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High-performance bytecode interpreter in OCaml
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Date: -- (:)
From: Jon Harrop <jon@f...>
Subject: Re: [Caml-list] High-performance bytecode interpreter in OCaml
On Wednesday 15 August 2007 12:49:31 Joel Reymont wrote:
> Folks,
>
> I would like to write a high-performance VM in OCaml. I understand
> that OCaml itself uses either a threaded interpreter or a switch-
> style one.

The performance of interpreters is heavily dependent upon what exactly you're 
evaluating (both language and program properties). If you start with a naive 
term-level interpreter or rewriter then you can get an order of magnitude in 
performance by optimizing the interpreter without leaving OCaml or moving to 
(real) bytecode compilation.

> What's the most efficient way to write a bytecode interpreter in
> OCaml itself, though?

I would start with a simple term-level interpreter, optimize that by avoiding 
lookups as much as possible. Then maybe switch to arrays of instructions. 
Finally, maybe something that generated OCaml bytecode and dynamically loaded 
it. However, you get diminishing returns and the latter is difficult and 
might well be no faster.

The main advantage of a real bytecode is locality: the instructions and data 
are stored together in a contiguous array. This is ideally suited to a simple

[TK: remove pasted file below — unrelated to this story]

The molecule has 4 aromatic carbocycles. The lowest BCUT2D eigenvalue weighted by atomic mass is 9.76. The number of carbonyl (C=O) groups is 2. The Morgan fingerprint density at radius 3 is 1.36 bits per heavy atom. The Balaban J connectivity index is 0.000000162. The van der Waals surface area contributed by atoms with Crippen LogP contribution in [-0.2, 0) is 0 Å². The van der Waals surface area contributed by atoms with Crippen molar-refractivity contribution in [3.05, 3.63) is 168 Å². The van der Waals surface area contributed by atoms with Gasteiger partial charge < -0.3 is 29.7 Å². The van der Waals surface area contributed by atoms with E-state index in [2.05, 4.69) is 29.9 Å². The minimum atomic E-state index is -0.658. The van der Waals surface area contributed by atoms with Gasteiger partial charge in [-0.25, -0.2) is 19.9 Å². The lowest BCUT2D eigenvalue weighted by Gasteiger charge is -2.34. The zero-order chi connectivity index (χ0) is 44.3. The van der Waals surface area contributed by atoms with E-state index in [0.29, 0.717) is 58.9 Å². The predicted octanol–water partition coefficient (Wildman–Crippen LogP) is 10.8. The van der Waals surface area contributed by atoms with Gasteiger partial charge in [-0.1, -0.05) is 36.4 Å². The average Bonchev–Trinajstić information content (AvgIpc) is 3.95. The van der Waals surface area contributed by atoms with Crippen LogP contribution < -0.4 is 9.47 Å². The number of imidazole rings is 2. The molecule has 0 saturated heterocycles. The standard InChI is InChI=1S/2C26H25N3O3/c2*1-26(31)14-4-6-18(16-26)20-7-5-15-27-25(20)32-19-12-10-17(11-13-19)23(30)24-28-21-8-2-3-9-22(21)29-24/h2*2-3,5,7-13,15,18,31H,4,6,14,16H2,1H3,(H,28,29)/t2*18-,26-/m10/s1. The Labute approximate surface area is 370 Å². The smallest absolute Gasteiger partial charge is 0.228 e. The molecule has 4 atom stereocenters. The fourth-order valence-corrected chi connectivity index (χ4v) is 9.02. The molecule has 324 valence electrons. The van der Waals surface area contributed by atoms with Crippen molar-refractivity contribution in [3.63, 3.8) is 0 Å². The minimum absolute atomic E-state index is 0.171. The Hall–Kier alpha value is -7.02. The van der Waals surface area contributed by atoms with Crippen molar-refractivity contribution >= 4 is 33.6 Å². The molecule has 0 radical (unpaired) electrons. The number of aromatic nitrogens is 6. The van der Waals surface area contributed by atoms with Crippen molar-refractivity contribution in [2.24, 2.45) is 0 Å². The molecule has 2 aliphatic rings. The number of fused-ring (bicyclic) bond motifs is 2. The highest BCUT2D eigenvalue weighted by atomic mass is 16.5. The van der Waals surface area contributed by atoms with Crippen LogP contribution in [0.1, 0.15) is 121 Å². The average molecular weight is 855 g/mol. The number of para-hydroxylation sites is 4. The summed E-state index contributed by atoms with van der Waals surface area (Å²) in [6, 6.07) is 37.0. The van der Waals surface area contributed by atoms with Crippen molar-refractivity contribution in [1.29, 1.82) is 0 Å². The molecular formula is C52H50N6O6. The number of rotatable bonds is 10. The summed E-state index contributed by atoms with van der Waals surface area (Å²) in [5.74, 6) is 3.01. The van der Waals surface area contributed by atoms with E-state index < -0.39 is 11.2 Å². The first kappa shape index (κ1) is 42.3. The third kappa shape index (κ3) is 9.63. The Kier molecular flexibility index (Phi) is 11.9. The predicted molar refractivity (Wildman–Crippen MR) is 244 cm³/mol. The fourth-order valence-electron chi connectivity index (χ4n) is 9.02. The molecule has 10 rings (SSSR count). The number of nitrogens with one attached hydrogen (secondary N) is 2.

C interpreter. A bytecode in OCaml would be a string and, IMHO, OCaml is not 
very efficient at string munging.

> Would CPS style be inlined if I were to write a threaded interpreter
> this way?

Quite a bit can be usefully inlined if you crank up the command line argument 
and write in a certain style. However, this is of limited use in interpreters 
of general purpose languages as their evaluation requires loops and so forth. 
Also, increasing global inlining often degrades the performance of symbolic 
code.

Depending upon your requirements, my recommendations are probably:

1. Optimize your term-level interpreter first and then consider compiling to a 
lower-level instruction array.

2. Don't bother compiling to OCaml bytecode.

3. Consider compiling to native code or doing something more sophisticated 
with your interpreter, like gathering statistics on the most common sequences 
of instructions and making the interpreter optimize itself.

If you send me the source I'll have a look over it and tell you any obvious 
optimizations I can think of.

-- 
Dr Jon D Harrop, Flying Frog Consultancy Ltd.
OCaml for Scientists
http://www.ffconsultancy.com/products/ocaml_for_scientists/?e